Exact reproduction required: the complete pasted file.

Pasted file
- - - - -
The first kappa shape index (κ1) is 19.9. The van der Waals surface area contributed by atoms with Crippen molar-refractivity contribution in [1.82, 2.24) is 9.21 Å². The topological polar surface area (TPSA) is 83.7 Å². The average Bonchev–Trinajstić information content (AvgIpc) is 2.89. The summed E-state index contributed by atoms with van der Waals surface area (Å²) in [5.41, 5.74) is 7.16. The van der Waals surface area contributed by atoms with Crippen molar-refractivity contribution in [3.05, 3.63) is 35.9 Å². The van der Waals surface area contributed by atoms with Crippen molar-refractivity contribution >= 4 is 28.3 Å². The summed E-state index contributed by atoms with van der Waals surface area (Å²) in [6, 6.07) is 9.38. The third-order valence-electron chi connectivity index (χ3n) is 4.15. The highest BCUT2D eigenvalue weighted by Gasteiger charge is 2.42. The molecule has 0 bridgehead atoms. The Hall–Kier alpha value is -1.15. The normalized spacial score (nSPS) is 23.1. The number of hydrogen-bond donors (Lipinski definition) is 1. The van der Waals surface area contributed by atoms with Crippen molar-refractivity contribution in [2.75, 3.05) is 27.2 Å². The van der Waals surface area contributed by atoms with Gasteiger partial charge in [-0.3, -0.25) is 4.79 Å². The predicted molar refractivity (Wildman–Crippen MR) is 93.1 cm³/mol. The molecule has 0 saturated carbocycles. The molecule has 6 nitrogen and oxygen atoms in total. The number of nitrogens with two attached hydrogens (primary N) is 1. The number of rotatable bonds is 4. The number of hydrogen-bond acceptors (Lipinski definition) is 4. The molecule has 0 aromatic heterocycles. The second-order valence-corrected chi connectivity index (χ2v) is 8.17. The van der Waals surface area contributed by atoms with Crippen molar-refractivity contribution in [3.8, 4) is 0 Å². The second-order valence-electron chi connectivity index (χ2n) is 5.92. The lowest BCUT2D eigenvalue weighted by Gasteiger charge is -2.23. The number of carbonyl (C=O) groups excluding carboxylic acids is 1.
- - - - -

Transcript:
The first kappa shape index (κ1) is 19.9. The van der Waals surface area contributed by atoms with Crippen molar-refractivity contribution in [1.82, 2.24) is 9.21 Å². The topological polar surface area (TPSA) is 83.7 Å². The average Bonchev–Trinajstić information content (AvgIpc) is 2.89. The summed E-state index contributed by atoms with van der Waals surface area (Å²) in [5.41, 5.74) is 7.16. The van der Waals surface area contributed by atoms with Crippen molar-refractivity contribution in [3.05, 3.63) is 35.9 Å². The van der Waals surface area contributed by atoms with Crippen molar-refractivity contribution >= 4 is 28.3 Å². The summed E-state index contributed by atoms with van der Waals surface area (Å²) in [6, 6.07) is 9.38. The third-order valence-electron chi connectivity index (χ3n) is 4.15. The highest BCUT2D eigenvalue weighted by Gasteiger charge is 2.42. The molecule has 0 bridgehead atoms. The Hall–Kier alpha value is -1.15. The normalized spacial score (nSPS) is 23.1. The number of hydrogen-bond donors (Lipinski definition) is 1. The van der Waals surface area contributed by atoms with Crippen molar-refractivity contribution in [2.75, 3.05) is 27.2 Å². The van der Waals surface area contributed by atoms with Gasteiger partial charge in [-0.3, -0.25) is 4.79 Å². The predicted molar refractivity (Wildman–Crippen MR) is 93.1 cm³/mol. The molecule has 0 saturated carbocycles. The molecule has 6 nitrogen and oxygen atoms in total. The number of nitrogens with two attached hydrogens (primary N) is 1. The number of rotatable bonds is 4. The number of hydrogen-bond acceptors (Lipinski definition) is 4. The molecule has 0 aromatic heterocycles. The second-order valence-corrected chi connectivity index (χ2v) is 8.17. The van der Waals surface area contributed by atoms with Crippen molar-refractivity contribution in [3.8, 4) is 0 Å². The second-order valence-electron chi connectivity index (χ2n) is 5.92. The lowest BCUT2D eigenvalue weighted by Gasteiger charge is -2.23. The number of carbonyl (C=O) groups excluding carboxylic acids is 1.